The panel presented its findings at the annual meeting of the American Association for the Advancement of Science (AAAS). The symposium was entitled “Living Soil, Food Quality, and the Future of Food” and organized and sponsored by Washington State University and The Organic Center, Boulder, CO.
The panel of scientists included Dr. Preston Andrews, Washington State University, Dr. Jerry Glover, The Land Institute, and Dr. Alyson Mitchell, University of California-Davis.
Over the last decade abundant research has compared the impacts of organic and conventional farming systems on soil and food quality. Based on this body of research, some of it carried out in field experiments and laboratories, the panel offered six conclusions:
1. Studies of apple production demonstrate that organically farmed soils display improved soil health as measured by increased biological diversity, greater soil organic matter, and improved chemical and physical properties. Enhancement of soil quality in organic apple production systems can lead to measurable improvements in fruit nutritional quality, taste, and storability.
2. Organically farmed tomatoes have significantly higher levels of soluble solids and natural plant molecules called secondary plant metabolites, including flavonoids, lycopene, and vitamin C.
3. Organic farming can, under some circumstances, delay the onset of the “dilution effect.” In hundreds of studies, scientists have shown that incrementally higher levels of fertilizer negatively impact the density of certain nutrients in harvested foodstuffs, hence the name, the “dilution [of nutrients] effect.” Specifically, tomatoes grown with organic fertilizers maintain constant concentrations of beneficial phenolic secondary plant metabolites and antioxidants, even as fruit grow larger, whereas concentrations of these same beneficial compounds decline with increasing fruit size when the same tomato cultivar is grown using conventional methods and fertilizer.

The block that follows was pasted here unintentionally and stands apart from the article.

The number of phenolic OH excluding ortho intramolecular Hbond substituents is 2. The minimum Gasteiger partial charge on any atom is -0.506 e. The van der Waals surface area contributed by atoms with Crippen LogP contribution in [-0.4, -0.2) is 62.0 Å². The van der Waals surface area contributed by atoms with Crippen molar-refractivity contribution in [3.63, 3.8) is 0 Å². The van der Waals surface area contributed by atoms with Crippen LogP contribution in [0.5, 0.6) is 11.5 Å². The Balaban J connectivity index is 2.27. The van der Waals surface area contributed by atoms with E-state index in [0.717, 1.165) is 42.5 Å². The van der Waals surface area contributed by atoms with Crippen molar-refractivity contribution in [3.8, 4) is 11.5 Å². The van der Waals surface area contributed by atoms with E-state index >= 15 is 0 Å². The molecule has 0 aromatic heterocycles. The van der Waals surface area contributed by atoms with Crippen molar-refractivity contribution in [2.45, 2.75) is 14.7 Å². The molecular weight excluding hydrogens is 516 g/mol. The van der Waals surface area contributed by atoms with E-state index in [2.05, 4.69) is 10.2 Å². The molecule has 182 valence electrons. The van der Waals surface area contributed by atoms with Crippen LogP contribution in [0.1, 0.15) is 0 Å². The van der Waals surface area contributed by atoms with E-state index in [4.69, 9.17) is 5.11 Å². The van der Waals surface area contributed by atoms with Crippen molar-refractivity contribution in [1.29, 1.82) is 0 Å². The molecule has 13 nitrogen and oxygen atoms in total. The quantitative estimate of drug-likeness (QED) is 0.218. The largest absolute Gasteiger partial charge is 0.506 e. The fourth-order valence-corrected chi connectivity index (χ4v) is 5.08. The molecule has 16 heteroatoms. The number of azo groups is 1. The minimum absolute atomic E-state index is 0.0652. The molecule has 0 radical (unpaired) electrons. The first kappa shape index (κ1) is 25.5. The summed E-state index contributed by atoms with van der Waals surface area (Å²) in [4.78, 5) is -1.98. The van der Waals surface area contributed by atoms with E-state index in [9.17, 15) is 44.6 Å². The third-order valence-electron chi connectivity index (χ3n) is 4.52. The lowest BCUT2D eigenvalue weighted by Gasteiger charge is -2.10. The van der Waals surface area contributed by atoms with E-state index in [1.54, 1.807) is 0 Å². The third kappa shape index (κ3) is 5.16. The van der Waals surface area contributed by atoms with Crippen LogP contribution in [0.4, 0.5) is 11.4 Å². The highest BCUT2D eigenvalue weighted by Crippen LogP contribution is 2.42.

4. Studies of 27 cultivars of organically grown spinach demonstrate significantly higher levels of flavonoids and vitamin C, and lower levels of nitrates. Nitrates in food are considered detrimental to human health as they can form carcinogenic compounds (nitrosamines) in the GI tract and can convert hemoglobin to a form that can no longer carry oxygen in the blood.
5. The levels of secondary plant metabolites in food appear to be driven by the forms of nitrogen added to a farming system, as well as the ways in which the biological communities of organisms in the soil process nitrogen. Compared to typical conventional farms, the nitrogen cycle on organic farms is rooted in substantially more complex biological processes and soil-plant interactions, and for this reason, organic farming offers great promise in consistently producing nutrient-enriched foods.
6. Organic soil fertility methods, which use less readily available forms of nutrients, especially nitrogen, improve plant gene expression patterns in ways that lead to more efficient assimilation of nitrogen and carbon in tomatoes. This improvement in the efficiency of nutrient uptake leaves plants with more energy to produce beneficial plant secondary metabolites, compounds that promote plant health as well as human health.
“The work we reviewed over the last decade points directly to two major scientific challenges,” said Dr. Andrews. “First, we need to understand more fully how soil biological communities process nutrients and communicate to plant roots in order to promote improved quality in organically grown crops. And second, we need better tools to help organic farmers fine-tune their production systems in order to maximize the soil and nutritional quality benefits of organic farming.”